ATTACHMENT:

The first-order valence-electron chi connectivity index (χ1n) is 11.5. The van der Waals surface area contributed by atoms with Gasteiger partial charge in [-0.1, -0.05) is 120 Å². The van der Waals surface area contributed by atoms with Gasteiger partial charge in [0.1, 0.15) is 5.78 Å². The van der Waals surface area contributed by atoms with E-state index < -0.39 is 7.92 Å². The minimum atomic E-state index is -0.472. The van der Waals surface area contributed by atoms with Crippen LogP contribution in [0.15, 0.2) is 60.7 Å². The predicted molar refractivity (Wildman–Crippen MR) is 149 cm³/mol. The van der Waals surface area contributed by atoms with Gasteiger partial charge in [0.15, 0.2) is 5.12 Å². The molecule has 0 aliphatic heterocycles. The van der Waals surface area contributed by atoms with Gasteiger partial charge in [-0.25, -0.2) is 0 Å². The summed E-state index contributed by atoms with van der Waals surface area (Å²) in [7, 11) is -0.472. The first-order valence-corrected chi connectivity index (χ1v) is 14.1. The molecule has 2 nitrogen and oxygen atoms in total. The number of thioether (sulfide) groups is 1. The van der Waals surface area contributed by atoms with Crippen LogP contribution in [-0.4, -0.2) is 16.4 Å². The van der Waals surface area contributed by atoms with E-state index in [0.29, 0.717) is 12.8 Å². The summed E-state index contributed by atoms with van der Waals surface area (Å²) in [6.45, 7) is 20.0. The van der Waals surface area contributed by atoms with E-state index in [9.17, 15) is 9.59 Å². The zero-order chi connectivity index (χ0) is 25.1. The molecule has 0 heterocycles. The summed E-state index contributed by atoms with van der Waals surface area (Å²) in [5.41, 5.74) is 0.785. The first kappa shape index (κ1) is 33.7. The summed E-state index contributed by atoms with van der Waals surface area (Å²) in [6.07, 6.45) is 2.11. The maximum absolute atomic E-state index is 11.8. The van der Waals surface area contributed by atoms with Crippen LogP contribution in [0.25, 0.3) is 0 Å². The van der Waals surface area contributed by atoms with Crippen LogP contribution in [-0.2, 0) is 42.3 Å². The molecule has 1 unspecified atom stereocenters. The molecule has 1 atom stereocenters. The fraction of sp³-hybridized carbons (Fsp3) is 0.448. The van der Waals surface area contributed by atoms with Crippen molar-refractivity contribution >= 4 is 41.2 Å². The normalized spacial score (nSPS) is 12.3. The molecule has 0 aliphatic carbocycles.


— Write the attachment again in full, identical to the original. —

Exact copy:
The first-order valence-electron chi connectivity index (χ1n) is 11.5. The van der Waals surface area contributed by atoms with Gasteiger partial charge in [-0.1, -0.05) is 120 Å². The van der Waals surface area contributed by atoms with Gasteiger partial charge in [0.1, 0.15) is 5.78 Å². The van der Waals surface area contributed by atoms with E-state index < -0.39 is 7.92 Å². The minimum atomic E-state index is -0.472. The van der Waals surface area contributed by atoms with Crippen LogP contribution in [0.15, 0.2) is 60.7 Å². The predicted molar refractivity (Wildman–Crippen MR) is 149 cm³/mol. The van der Waals surface area contributed by atoms with Gasteiger partial charge in [0.15, 0.2) is 5.12 Å². The molecule has 0 aliphatic heterocycles. The van der Waals surface area contributed by atoms with Gasteiger partial charge in [-0.25, -0.2) is 0 Å². The summed E-state index contributed by atoms with van der Waals surface area (Å²) in [7, 11) is -0.472. The first-order valence-corrected chi connectivity index (χ1v) is 14.1. The molecule has 2 nitrogen and oxygen atoms in total. The number of thioether (sulfide) groups is 1. The van der Waals surface area contributed by atoms with Crippen LogP contribution in [-0.4, -0.2) is 16.4 Å². The van der Waals surface area contributed by atoms with E-state index in [0.29, 0.717) is 12.8 Å². The summed E-state index contributed by atoms with van der Waals surface area (Å²) in [6.45, 7) is 20.0. The van der Waals surface area contributed by atoms with E-state index in [9.17, 15) is 9.59 Å². The zero-order chi connectivity index (χ0) is 25.1. The molecule has 0 heterocycles. The summed E-state index contributed by atoms with van der Waals surface area (Å²) in [5.41, 5.74) is 0.785. The first kappa shape index (κ1) is 33.7. The summed E-state index contributed by atoms with van der Waals surface area (Å²) in [6.07, 6.45) is 2.11. The maximum absolute atomic E-state index is 11.8. The van der Waals surface area contributed by atoms with Crippen LogP contribution in [0.25, 0.3) is 0 Å². The van der Waals surface area contributed by atoms with Crippen LogP contribution in [-0.2, 0) is 42.3 Å². The molecule has 1 unspecified atom stereocenters. The molecule has 1 atom stereocenters. The fraction of sp³-hybridized carbons (Fsp3) is 0.448. The van der Waals surface area contributed by atoms with Crippen molar-refractivity contribution >= 4 is 41.2 Å². The normalized spacial score (nSPS) is 12.3. The molecule has 0 aliphatic carbocycles.